“No problem can be solved from the same level of consciousness that created it.”
The economy exists for the sole purpose of providing for the common welfare of all people. Fundamental issues have arisen in the economy, and we must acknowledge the relationship between society, economy and environment – changes to one aspect will naturally affect the others. It’s apparent that there are a range of challenges to conventional economics at two levels. First, there are symptoms, or unmet needs in the areas of water, food, housing, health care, education, and environmental damage. Second, there are systems of public policy, business strategy, resultant programs, and even fundamental methodology which are oftentimes based on false assumptions.
A necessary starting point is the difficult task of setting aside ideology, in recognition of the potential to drive returns on investment while ameliorating conditions of unmet need. To some it’s difficult to acknowledge that no markets are “free”, that there are always rules to the game with winners and losers. To others it’s difficult to admit that for a program to be sustainable in the long-term, the providers of capital must receive a return on their investment commensurate with related risk. The vital questions becomes, “How do we create markets, and compete in markets, which address these societal issues?”
Over the past ten years, our related experience has been earned in government, private enterprise, and civil society. It’s worth highlighting four aspects of effective programs for considering new policy or new investments:
Leadership. Motivation is oftentimes at the root of a project’s success. A pure motive for the good of the intended beneficiaries makes all the difference. The ability to empathize with the conditions of people in need is a vital starting point, and is the pre-eminent factor in selecting a program’s leader. Whether agency or business division, this leader will have responsibility for consistently clarifying the program with the organization’s mission. We can describe these programs under the banner of “social”, “environmental”, “responsible” or “sustainable”. Regardless of the adjective, culture is the truth which underpins the program, and communicating its direct link to the organization’s core purpose is vital. Many people will look to the leader, and will look for authenticity – a personal motivation beyond self-interest. They will be inspired to follow those willing to sacrifice.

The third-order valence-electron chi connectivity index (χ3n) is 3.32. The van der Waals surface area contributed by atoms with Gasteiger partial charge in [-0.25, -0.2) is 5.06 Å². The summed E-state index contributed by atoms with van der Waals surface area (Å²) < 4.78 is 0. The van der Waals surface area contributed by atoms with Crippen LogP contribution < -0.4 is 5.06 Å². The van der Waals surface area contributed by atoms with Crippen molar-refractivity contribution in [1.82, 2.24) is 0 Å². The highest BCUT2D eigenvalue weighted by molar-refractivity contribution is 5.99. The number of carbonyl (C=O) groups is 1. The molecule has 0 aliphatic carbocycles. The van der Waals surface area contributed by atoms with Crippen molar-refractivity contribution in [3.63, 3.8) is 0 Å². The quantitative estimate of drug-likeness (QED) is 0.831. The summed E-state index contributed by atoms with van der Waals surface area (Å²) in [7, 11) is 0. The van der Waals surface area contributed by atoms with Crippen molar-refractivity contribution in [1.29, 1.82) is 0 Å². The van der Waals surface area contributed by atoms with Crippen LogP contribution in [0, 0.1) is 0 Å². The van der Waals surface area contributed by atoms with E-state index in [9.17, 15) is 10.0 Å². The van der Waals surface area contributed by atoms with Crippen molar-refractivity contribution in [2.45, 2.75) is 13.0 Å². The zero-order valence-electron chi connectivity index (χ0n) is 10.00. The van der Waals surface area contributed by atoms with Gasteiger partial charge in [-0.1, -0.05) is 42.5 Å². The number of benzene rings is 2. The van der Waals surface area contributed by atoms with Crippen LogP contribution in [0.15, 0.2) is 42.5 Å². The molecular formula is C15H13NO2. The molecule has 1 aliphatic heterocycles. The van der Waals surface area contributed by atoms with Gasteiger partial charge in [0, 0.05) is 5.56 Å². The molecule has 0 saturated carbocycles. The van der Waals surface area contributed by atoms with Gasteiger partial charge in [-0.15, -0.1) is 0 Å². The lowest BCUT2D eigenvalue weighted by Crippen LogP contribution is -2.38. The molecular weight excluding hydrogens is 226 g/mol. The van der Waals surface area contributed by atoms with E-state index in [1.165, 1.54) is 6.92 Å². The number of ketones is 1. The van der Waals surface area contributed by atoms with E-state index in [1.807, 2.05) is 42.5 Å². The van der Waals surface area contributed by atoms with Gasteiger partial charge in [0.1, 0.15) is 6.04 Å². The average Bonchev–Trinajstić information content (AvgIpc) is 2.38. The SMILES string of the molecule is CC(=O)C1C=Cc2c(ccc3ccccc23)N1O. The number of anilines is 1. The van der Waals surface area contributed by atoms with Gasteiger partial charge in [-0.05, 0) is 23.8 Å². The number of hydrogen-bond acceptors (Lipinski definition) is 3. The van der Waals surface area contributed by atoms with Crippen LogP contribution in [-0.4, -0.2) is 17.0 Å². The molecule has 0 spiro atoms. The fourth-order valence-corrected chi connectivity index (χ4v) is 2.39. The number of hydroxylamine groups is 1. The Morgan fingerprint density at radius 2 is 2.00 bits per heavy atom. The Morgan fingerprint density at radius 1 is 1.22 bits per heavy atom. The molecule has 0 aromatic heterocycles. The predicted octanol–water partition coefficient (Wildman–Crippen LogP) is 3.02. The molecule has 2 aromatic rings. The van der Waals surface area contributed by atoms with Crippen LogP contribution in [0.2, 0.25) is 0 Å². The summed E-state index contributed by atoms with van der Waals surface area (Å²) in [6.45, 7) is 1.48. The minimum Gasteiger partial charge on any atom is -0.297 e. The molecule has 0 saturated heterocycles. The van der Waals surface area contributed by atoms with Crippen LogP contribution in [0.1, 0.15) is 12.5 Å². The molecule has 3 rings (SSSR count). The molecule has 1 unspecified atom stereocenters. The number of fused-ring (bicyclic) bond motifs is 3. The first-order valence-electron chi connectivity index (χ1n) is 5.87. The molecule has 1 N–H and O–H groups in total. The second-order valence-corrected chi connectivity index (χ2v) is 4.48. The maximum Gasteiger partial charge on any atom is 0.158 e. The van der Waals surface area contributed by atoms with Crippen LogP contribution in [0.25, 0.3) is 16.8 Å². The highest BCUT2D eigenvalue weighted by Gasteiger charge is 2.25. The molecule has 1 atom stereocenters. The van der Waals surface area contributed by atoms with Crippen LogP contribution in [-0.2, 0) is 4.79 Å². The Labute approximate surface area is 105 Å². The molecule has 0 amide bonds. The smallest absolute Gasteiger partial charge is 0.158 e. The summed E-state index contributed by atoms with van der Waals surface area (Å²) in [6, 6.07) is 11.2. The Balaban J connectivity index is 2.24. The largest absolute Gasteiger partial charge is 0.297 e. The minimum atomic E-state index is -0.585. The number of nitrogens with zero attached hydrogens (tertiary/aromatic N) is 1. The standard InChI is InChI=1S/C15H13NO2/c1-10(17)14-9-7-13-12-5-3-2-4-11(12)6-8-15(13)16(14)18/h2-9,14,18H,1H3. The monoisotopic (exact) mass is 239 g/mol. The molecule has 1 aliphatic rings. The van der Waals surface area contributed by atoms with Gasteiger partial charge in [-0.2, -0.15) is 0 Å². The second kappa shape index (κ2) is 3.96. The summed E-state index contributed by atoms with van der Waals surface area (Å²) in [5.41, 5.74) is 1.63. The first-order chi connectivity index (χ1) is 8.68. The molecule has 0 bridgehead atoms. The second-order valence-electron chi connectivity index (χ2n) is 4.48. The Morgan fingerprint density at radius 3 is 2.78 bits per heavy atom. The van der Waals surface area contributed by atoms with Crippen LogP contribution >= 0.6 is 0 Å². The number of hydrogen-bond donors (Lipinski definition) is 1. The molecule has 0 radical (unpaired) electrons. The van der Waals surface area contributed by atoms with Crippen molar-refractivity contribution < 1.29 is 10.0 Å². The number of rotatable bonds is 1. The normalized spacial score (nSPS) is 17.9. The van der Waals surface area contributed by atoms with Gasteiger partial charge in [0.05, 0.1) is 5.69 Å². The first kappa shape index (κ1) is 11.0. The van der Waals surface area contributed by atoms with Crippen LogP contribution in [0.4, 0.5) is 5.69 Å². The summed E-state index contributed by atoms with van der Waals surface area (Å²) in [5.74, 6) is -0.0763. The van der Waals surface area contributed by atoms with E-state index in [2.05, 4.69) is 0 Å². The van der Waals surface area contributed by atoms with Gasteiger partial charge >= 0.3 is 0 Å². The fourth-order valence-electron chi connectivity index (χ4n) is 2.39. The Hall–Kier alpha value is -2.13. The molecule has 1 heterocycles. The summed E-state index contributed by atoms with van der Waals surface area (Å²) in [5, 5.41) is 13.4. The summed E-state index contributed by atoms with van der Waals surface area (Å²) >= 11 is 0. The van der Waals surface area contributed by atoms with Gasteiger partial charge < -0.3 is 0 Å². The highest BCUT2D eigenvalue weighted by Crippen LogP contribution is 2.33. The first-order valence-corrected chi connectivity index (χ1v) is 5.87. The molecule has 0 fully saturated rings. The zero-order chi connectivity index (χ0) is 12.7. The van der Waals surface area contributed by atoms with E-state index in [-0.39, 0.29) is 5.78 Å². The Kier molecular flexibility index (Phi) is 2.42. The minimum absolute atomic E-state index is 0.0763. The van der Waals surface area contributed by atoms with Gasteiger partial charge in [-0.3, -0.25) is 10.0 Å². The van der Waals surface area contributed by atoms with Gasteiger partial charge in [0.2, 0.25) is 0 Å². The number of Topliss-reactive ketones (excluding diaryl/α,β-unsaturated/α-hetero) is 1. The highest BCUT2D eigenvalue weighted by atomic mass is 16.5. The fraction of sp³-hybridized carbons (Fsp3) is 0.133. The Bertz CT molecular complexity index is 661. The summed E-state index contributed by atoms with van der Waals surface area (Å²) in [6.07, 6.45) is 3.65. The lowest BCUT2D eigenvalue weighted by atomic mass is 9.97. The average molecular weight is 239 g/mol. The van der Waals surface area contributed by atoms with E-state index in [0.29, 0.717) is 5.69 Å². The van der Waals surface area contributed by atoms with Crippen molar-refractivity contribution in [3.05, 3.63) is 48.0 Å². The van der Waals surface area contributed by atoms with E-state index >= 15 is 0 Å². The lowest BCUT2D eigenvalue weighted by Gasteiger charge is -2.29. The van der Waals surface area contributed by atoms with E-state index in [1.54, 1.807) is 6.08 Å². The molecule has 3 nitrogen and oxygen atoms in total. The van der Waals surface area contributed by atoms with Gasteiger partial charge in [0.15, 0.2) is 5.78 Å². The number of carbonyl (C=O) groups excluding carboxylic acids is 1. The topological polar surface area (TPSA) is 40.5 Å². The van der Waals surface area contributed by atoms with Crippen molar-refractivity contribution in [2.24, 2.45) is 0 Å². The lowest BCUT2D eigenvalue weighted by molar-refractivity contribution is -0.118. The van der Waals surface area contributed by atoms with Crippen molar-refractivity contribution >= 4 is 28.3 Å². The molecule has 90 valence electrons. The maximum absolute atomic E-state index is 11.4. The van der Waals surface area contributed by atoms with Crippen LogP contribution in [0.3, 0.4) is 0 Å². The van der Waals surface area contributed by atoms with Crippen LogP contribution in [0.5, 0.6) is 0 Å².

Governance. The leader will be changed with identifying a scope and set of goals which are aligned to the mission, and which can be strengthened through effective engagement with stakeholders – suppliers, intended customers, contractors, employees, constituents, and experts. Preparing for these discussions requires a thoughtful articulation of what is known and those areas in which the leader is seeking input. It is a good opportunity to delineate some of the higher-level changes impacting this field: new predictive modelling, new performance measures to complement conventional measures of capital return (e.g. GDP+, IRIS), new approaches to innovation, and sharing-based business models. One is struck by the sheer breadth of the applicable policy, structure, and capital tools being applied within these change programs:
Inclusion. If we want to affect changes for the most vulnerable, we must be in dialogue to best understand their needs from their perspective. During my time as a strategy consultant, we would talk about terms like voice of the customer (i.e. VoC), empathy and anthropology in product design, and intrapreneurship. In the public sector we referred to workforce development, human services, and “opportunity” programs. Those which we seek to empower must have a voice as beneficiaries. When considering the governance model, including beneficiaries helps create a strong accountability mechanism. For example, in our missionary work in Haiti, we intentionally create community committees to ensure the input of those in the village when underwriting microloans for family farms.